Superhero movies put butts in seats these days, but more than 50 years ago, it was another genre that was all the rage: musicals. Moviegoers could not get enough of people breaking out into song and dance in the mid-20th century and neither could the Oscars. In the 1960s, four of the decade’s 10 Best Picture winners were musicals: “West Side Story” (1961), “My Fair Lady” (1964), “The Sound of Music” (1965) and “Oliver!” (1968). A musical would not win the top prize for another 34 years, when “Chicago” (2002) prevailed, but the “Oliver!” year is also notable for another reason: It was the last time two musicals were nominated for Best Picture — and we might finally get two again this season with “West Side Story” and “Tick, Tick… Boom!”
Back then, “Funny Girl” was among the other films that “Oliver!” defeated en route to the gold. It wasn’t the first time a musical beat another musical either as “My Fair Lady” (1964) trumped “Mary Poppins” four years earlier. Best Picture, of course, only had five slots then, so musicals took up 40 percent of the lineup both of these years. This year, with the elimination of the sliding scale, there will be 10 Best Picture nominees again, so it’ll be less impressive in that regard if two make the cut (would two make it in a slate of five? Probably not), but noteworthy nonetheless since musicals are hardly the hot ticket they used to be.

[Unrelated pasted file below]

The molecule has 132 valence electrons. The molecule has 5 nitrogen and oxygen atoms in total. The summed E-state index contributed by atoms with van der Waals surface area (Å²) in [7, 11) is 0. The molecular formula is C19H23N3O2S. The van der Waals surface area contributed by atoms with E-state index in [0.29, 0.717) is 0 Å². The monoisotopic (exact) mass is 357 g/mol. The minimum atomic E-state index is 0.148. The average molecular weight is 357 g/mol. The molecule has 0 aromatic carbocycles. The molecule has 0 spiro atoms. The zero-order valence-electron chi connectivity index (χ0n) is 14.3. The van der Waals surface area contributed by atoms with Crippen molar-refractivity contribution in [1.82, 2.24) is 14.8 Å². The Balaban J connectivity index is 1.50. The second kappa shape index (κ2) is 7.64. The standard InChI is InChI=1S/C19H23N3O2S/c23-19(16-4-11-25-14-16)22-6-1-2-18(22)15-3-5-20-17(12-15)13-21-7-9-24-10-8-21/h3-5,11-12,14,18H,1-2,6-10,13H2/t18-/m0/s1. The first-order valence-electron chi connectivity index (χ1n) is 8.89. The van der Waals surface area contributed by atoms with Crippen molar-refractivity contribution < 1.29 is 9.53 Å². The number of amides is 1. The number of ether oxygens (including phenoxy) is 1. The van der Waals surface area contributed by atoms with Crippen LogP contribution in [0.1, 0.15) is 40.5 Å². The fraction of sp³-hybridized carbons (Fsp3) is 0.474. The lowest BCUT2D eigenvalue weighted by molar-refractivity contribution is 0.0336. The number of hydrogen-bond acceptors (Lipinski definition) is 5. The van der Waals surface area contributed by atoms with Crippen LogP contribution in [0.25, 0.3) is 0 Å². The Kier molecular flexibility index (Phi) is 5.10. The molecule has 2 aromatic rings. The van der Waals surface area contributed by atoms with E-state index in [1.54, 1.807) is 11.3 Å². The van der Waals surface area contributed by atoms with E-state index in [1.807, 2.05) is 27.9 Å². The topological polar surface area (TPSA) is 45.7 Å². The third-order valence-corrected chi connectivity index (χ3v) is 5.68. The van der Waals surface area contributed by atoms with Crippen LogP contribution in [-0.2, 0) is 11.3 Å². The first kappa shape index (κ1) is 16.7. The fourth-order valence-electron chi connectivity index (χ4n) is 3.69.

SEE Screenwriter Steven Levenson on adapting Jonathan Larson’s ‘Tick, Tick… Boom!” to encompass ‘all of the dimensions of his life’
Currently in fourth place in the Best Picture odds, “West Side Story” had long been predicted to score a nomination, and while it didn’t light the box office on fire (but what non-Spider-Man film really has?), the Steven Spielberg remake been warmly received by critics and fans. It’s also poised to dominate nominations, like the original did 60 years ago when it earned 11 bids and won 10. If the 2021 version goes all the way, “West Side Story” will be the first title to win two Best Picture Oscars.
While “West Side Story” was always on people’s radar as a potential contender, “Tick, Tick… Boom!” has turned into the little engine that could. An adaptation of the late Jonathan Larson‘s semi-autobiographical musical of the same name, the Netflix film, which also marks Lin-Manuel Miranda‘s directorial debut, has become a quiet hit on the back of Andrew Garfield‘s stellar performance as the late “Rent” creator. Following its AFI top 10 showing and a Critics Choice Award nomination for Best Picture last week, “Tick, Tick… Boom!” has moved into 10th place in the Oscar odds, bouncing out “The Tragedy of Macbeth.”
“Tick, Tick… Boom!” will have a taller hill to climb than “West Side Story” does to win the main prize, but two musicals cracking the lineup would already be something to sing about.
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